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App Review: Wunderlist is a Cross Platform, Easy-To-Use Task Manager

App Review: Wunderlist is a Cross Platform, Easy-To-Use Task Manager

    If I’ve learned anything in my quest to become a productive person over the years by using technology tools it is the following two points.

    1. Love the tools you use.

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    If you find something wrong with your productivity tool within the first 5 minutes of using it, chances are it won’t stick. There are a ton of list making and action tracking apps out there. Find one that has the features you want and is fun to use.

    2. Your tools have to be everywhere you are.

    The GTD guru, Mr. Allen speaks of making sure that you have a “ubiquitous capture tool” wherever you may go. I tend to take that one step further: you should have a ubiquitous set of tools wherever you go. This holds especially true with how much mobile computing has exploded in use and popularity over the past few years. We are all mostly connected via our smartphones, laptops, tablets, etc.; we should have our productivity systems with us.

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    Like I said before, there are a ton of “GTD” apps out there that promise you how productive you will be and how easy they are to use. While there is no “best GTD app” out there for everyone, there are some that come close and can be highly recommended. The new kid on the block is Wunderlist (by 6Wunderkinder), a cross-platform “easy-to-use task manager” that is available for Windows, OS X, iOS (iPad and iPhone), Android, and the browser that includes over the air syncing across all apps. It sounds pretty awesome, huh?

    Today we are going to look at how Wunderlist stacks up as a productivity tool.

      Simplified task manager

      The thing that I like the most about Wunderlist is that it is dead simple. There are some task management apps out there that have folders, tags, contexts, priority, locations, subtasks, etc. Wunderlist isn’t like this; it gives the user the choice to create a bunch of list groupings (think contexts in GTD) and under each of those grouping a list of tasks. It appears you can have as many contexts as you want and as many tasks in each context as you want.

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      Your tasks can have a due date, reminder, a note, or a star. They also can be dragged to any list grouping that you want (Windows, OS X, and web versions) or the list can be changed in the details of the task (iOS, Android). There is also a set of filters at the bottom of the desktop and web apps where you can see all tasks, starred, completed, and tasks due today, tomorrow, next 7 days, later, and without a date. One thing that bothers me about these filters is that when you press any option you get a blob of tasks with no indication of what list grouping they are in.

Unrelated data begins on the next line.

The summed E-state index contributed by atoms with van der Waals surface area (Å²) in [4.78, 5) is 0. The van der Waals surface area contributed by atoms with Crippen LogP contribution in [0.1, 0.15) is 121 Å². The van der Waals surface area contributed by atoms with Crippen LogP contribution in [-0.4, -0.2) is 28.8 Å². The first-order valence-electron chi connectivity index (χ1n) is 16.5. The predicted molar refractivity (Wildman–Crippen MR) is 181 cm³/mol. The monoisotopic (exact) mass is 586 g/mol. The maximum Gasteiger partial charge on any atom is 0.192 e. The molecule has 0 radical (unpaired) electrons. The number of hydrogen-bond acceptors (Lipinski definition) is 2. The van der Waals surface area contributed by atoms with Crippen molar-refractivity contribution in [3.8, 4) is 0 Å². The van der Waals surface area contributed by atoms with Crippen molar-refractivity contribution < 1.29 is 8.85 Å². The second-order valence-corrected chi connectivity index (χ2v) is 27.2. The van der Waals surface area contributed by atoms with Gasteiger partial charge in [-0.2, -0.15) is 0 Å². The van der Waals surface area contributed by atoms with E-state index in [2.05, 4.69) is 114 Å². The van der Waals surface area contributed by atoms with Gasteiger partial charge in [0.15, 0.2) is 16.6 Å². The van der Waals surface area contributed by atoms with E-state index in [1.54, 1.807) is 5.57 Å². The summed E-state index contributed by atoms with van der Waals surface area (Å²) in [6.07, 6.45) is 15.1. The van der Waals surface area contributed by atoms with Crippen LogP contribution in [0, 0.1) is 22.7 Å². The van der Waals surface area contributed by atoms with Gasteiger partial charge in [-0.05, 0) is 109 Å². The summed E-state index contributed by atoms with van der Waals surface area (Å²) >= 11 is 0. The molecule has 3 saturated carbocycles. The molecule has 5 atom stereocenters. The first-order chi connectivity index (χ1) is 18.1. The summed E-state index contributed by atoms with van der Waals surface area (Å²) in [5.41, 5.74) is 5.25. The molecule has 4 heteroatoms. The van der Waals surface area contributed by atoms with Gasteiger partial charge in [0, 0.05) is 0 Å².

Cloud syncing

      You can also set up a Wunderlist account and have all your data sync with the Wunderlist cloud which allows you to keep all of your devices synced up. In general this works well and is faster than any sync I have experience on a desktop task-managment app (I’m looking at you OmniFocus). I have an installation on every platform that is available and the sync seems fairly reliable. What I mean is that sometimes when deleting tasks or marking them complete, the mobile versions on Android and iOS have trouble updating list counts. This can be remedied by exiting and starting the app again but it does happen more often than not.

      Other features

      Other features include being able to print your current task lists from the desktop and web versions, publish your list “to the cloud” where you are given a “secret” URL to share with friends or colleagues, or email your tasks. And of course, what would Wunderlist be without its beautiful choices of background images? As far as I can tell you can’t add any background or your own without doing some “tweaking” of JavaScript which brings me to the last killer feature; Wunderlist is open source and therefore just begging to be added on to. It is made of HTML, JavaScript, and CSS and can be accessed via github to have your geeky way with.

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        Cross platform goodness

        One of the other best things about this application is that it is truly cross-platform and for someone like me who is using Android, iOS, OS X, Windows, and Linux this is a major feature. All the versions of the apps seem to be similar in features and look-and-feel, and I have to say that 6Wunderkinder did a good job of porting this app to all platforms without totally changing the user experience. The mobile apps are great, but there is still some room for improvement of the UI and possibly utilizing location by providing location based contexts or tasks. But, for a first start that has only been available for a couple of months, Wunderlist hits the major features needed for a good GTD application on all platforms.

        Pros and Cons

        To wrap up let’s take a look at the pros and cons of Wunderlist:

        Pros

        • Cross-platform support: Windows, OS X, web, Android, iOS
        • Fast “cloud sync”
        • open source
        • Beautiful backgrounds
        • Easy task management including due dates, reminders, star, and list groups (contexts)
        • Search
        • Email, print, and “cloud sharing” options for tasks lists
        • Free!

        Cons

        • Sync can be unreliable on mobile devices at times
        • No options for subtasks or subcontexts
        • No start date or repeat options for tasks
        • No utilization of location on mobile apps

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        CM Smith

        A technologist and writer who shares advice on personal productivity, creativity and how to use technology to get things done.

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        Last Updated on September 28, 2020

        How To Study Effectively: 7 Simple Tips

        How To Study Effectively: 7 Simple Tips